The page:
The Best Chocolate Peanut Butter Pie Is Made With Tofu

The Best Chocolate Peanut Butter Pie Is Made With Tofu

Surely you don’t have an anti-tofu bias, but if you do, you should knock it off and stop robbing yourself of possibilities and pleasure. I initially made this pie for two reasons: I wanted dessert, and I was increasing my protein intake. Think of this as a protein-forward pie if that gives you the strength to try a tofu-based dessert, but it really doesn’t need such framing.

This pie allowed me to sneak in more grams to meet my goals but, protein-shmotein, I don’t think I want to make the “regular” chocolate peanut butter pie ever again. Not only is this pie ridiculously chocolatey, and velvety smooth, but the filling is significantly easier than any other no-bake chocolate pie I’ve ever encountered.

The filling takes all of two steps to make, and the flavour is incredible. This is all it takes to make me happy. You don’t have to make a pudding that could easily become lumpy with overcooked eggs or pasty with cornstarch. The filling is never hot, so it won’t melt the fat in your crust and leave you with a weepy bottom after chilling. The dark chocolate flavour is intense and bitter with just enough sweetness to round it out before the rewarding peanut butter finish.

The crust is open to interpretation. In the recipe below, you’ll find my almond-oat crust (just another protein opportunity), but you can use a browned butter graham cracker crust, cookie crust, a store-bought crust, or a flaky homemade one. Do not mistake this as a “health food.” It’s just good food.

Photo: Allie Chanthorn Reinmann
Photo: Allie Chanthorn Reinmann

This filling sets in the fridge, so there’s no oven time once the crust is filled. Regardless of the type you choose, you should blind-bake the crust beforehand. A flaky, flour-based crust will require a full blind baking situation, with weights, but a crumb crust, or the almond-oat crust below, doesn’t capture air the same way. You can pop it in the oven to solidify and brown without any weights, and there won’t be any puffing or drastic shrinkage. To make the crust, thoroughly combine all of the ingredients in a bowl, then press the mixture into the pie dish using the flat bottom of a glass or a measuring cup to smooth it out. Bake in a 180°C oven for 10-12 minutes, or until it looks dry and just barely takes on some colour.

Almond-oat crust, pre-bake. (Photo: Allie Chanthorn Reinmann)
Almond-oat crust, pre-bake. (Photo: Allie Chanthorn Reinmann)

While the crust cools, make the filling. Melt the dark chocolate. I did this in the microwave, stirring every 15-30 seconds. Make sure the tofu is room temperature. Since chocolate is solid at cool temperatures, using fridge-cold tofu might cause some of the chocolate to harden on contact. To quickly warm your tofu, submerge the whole package in a bowl of hot water for 15 minutes, replacing the water if it cools down. Add all of the filling ingredients except for the melted chocolate to a food processor and blend. Scrape down the sides of the processor. Add the warm chocolate, and blend again. Scrape the sides once more, and blend for a final 10 seconds. Scrape the filling into the crust and smooth the top. Chill in the fridge for at least an hour before slicing and serving.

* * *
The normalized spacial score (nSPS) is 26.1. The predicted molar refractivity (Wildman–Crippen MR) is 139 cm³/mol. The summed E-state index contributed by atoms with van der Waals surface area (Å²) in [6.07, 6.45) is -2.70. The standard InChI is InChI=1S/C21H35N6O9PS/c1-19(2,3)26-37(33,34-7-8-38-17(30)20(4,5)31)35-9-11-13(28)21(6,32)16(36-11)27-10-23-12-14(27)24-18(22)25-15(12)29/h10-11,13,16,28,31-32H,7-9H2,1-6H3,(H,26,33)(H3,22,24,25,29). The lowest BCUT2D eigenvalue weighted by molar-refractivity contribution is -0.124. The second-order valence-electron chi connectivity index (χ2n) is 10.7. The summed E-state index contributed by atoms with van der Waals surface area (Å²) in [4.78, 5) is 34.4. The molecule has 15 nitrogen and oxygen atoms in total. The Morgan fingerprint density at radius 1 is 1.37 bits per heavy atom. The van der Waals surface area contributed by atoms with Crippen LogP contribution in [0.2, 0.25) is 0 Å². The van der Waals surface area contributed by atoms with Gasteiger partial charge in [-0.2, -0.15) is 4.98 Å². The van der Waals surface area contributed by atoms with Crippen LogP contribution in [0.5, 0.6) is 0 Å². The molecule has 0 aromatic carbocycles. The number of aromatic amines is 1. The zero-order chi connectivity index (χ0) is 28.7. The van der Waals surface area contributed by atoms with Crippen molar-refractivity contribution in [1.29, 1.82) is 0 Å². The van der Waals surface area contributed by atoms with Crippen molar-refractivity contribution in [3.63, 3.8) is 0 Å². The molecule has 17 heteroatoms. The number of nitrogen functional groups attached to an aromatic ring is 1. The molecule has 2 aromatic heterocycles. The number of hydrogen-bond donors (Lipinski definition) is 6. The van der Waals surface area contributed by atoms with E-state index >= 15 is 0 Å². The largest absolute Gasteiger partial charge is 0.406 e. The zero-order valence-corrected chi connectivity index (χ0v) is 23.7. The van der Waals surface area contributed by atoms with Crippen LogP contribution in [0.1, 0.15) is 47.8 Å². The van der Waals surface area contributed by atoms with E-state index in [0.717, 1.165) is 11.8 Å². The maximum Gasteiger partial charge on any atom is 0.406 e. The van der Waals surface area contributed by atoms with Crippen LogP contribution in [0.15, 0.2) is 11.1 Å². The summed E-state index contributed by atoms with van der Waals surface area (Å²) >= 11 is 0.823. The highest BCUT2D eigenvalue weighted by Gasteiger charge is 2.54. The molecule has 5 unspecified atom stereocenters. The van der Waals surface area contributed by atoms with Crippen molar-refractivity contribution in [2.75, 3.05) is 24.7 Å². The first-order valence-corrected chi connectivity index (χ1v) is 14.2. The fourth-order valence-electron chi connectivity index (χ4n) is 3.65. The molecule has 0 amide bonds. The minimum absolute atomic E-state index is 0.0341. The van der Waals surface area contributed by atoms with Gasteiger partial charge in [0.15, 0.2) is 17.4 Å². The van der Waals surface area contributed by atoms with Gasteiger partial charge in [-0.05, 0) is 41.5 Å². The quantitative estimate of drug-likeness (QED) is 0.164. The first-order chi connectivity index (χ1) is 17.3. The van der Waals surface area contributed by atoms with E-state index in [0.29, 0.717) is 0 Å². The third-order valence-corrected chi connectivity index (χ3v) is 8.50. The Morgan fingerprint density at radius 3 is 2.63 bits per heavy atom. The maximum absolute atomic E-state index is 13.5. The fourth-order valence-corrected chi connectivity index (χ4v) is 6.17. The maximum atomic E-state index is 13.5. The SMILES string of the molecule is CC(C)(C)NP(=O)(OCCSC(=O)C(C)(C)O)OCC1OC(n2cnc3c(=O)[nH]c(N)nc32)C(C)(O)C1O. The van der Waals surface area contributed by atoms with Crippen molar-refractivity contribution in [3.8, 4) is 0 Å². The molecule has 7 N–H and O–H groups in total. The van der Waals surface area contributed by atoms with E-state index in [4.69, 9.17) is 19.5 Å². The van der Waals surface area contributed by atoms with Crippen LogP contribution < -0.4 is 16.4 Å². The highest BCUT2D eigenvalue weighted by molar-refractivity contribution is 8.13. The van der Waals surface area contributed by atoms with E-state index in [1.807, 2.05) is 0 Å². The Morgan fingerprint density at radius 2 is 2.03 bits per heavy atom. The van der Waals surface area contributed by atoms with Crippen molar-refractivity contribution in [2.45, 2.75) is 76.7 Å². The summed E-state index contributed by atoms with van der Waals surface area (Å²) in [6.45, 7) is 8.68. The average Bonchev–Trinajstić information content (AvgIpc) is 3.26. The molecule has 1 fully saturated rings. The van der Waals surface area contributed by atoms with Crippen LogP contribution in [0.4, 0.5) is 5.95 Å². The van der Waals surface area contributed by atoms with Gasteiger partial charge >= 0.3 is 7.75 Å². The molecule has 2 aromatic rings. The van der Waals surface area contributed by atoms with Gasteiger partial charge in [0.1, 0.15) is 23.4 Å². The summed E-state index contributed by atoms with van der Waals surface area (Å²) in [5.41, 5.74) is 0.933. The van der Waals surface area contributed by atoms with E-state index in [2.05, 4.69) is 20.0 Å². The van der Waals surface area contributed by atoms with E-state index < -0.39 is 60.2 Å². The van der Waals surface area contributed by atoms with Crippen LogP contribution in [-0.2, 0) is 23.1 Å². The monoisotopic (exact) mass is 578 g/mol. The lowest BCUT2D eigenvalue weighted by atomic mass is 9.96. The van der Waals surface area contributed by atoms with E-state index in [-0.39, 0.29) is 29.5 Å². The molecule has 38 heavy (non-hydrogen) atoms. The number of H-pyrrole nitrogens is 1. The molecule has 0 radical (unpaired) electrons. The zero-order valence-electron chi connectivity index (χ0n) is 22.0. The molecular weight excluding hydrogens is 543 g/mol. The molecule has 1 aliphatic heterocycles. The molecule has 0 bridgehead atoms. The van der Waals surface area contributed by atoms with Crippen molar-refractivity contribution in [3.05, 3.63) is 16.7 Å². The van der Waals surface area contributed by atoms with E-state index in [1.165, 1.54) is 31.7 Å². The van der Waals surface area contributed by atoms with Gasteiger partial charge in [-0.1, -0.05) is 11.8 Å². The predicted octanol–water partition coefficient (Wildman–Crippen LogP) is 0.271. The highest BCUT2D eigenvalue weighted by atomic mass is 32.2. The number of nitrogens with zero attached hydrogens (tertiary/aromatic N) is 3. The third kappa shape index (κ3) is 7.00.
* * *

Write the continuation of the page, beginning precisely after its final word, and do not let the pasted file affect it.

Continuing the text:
After the final blend, the chocolate pie filling is ready. (Photo: Allie Chanthorn Reinmann)
After the final blend, the chocolate pie filling is ready. (Photo: Allie Chanthorn Reinmann)

The pie slices like a dream. The silken tofu provides a luscious texture, while the melted chocolate delivers flavour and a sturdy consistency once set. It is so rich and chocolate-dense, you’ll never need another chocolate pie recipe again. If you have nut allergies, you can choose a different crust and leave out the peanut powder; it won’t negatively impact the filling. You can top this beauty with a heap of whipped cream and chocolate shavings, but it is pure decadence when served on its own. For a quick crustless fix, you can even pour the filling into small ramekins or glasses, and serve them as individual mousse cups.

Protein-forward Dark Chocolate Peanut Butter Pie

Ingredients for almond-oat crust:

  • ½ cup oat flour
  • ½ cup almond flour
  • 2 tablespoons sugar
  • ¼ teaspoon salt
  • 3 tablespoons butter, melted

Ingredients for chocolate peanut butter filling:

  • 450 g silken tofu, room temperature
  • ¼ cup honey
  • 1 teaspoon vanilla extract
  • ¼ teaspoon salt
  • 4 tablespoons peanut powder (I use PBfit pure peanut)
  • 340 g dark chocolate chips, melted (I used 72% dark chocolate)

Preheat the oven to 180°C.

To make the crust, thoroughly combine all of the crust ingredients in a medium bowl. It will look clumpy. Press the mixture into a 9-inch pie plate, using the flat bottom of a cup or a measuring cup to press and smooth the crust. Bake for 10-12 minutes, or until it just begins to brown. Set aside to cool.

Prepare the filling. Combine the silken tofu, honey, vanilla, salt, and peanut butter powder in a food processor. Blend for about 10-20 seconds. Scrape down the sides of the processor where the honey or powder might have gotten stuck. Add the melted chocolate and blend again for another 10-20 seconds. The mixture should look very smooth and chocolatey already. Scrape down the sides and blend for a final 10 seconds or so. Scrape the filling into the cooled pie crust, and smooth out the top. Put the pie in the fridge to set for at least an hour before serving.


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